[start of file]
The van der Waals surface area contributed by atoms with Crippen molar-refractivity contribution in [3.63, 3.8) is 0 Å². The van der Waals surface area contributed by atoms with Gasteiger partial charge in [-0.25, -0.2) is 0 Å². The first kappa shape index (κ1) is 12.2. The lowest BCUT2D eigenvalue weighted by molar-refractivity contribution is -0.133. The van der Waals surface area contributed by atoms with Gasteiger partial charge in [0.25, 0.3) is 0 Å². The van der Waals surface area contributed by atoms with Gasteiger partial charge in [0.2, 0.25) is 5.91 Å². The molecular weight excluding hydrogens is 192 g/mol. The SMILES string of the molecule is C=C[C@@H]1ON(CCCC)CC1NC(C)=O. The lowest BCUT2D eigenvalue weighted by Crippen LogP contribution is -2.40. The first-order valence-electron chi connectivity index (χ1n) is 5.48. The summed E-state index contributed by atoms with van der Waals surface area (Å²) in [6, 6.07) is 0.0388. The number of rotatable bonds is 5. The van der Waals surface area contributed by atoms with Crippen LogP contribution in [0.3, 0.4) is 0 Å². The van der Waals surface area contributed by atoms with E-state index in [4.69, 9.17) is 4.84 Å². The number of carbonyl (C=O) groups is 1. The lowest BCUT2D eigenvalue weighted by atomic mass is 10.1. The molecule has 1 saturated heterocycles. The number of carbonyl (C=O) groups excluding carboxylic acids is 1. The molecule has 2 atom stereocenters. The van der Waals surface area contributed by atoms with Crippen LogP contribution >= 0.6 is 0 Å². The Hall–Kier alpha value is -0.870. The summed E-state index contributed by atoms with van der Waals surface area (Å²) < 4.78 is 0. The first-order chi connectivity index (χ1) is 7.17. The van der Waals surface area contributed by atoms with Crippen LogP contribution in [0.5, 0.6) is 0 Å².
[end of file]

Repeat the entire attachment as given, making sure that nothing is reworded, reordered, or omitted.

The van der Waals surface area contributed by atoms with Crippen molar-refractivity contribution in [3.63, 3.8) is 0 Å². The van der Waals surface area contributed by atoms with Gasteiger partial charge in [-0.25, -0.2) is 0 Å². The first kappa shape index (κ1) is 12.2. The lowest BCUT2D eigenvalue weighted by molar-refractivity contribution is -0.133. The van der Waals surface area contributed by atoms with Gasteiger partial charge in [0.25, 0.3) is 0 Å². The van der Waals surface area contributed by atoms with Gasteiger partial charge in [0.2, 0.25) is 5.91 Å². The molecular weight excluding hydrogens is 192 g/mol. The SMILES string of the molecule is C=C[C@@H]1ON(CCCC)CC1NC(C)=O. The lowest BCUT2D eigenvalue weighted by Crippen LogP contribution is -2.40. The first-order valence-electron chi connectivity index (χ1n) is 5.48. The summed E-state index contributed by atoms with van der Waals surface area (Å²) in [6, 6.07) is 0.0388. The number of rotatable bonds is 5. The van der Waals surface area contributed by atoms with Crippen LogP contribution in [0.3, 0.4) is 0 Å². The van der Waals surface area contributed by atoms with E-state index in [4.69, 9.17) is 4.84 Å². The number of carbonyl (C=O) groups is 1. The lowest BCUT2D eigenvalue weighted by atomic mass is 10.1. The molecule has 1 saturated heterocycles. The number of carbonyl (C=O) groups excluding carboxylic acids is 1. The molecule has 2 atom stereocenters. The van der Waals surface area contributed by atoms with Crippen LogP contribution >= 0.6 is 0 Å². The Hall–Kier alpha value is -0.870. The summed E-state index contributed by atoms with van der Waals surface area (Å²) < 4.78 is 0. The first-order chi connectivity index (χ1) is 7.17. The van der Waals surface area contributed by atoms with Crippen LogP contribution in [0.5, 0.6) is 0 Å².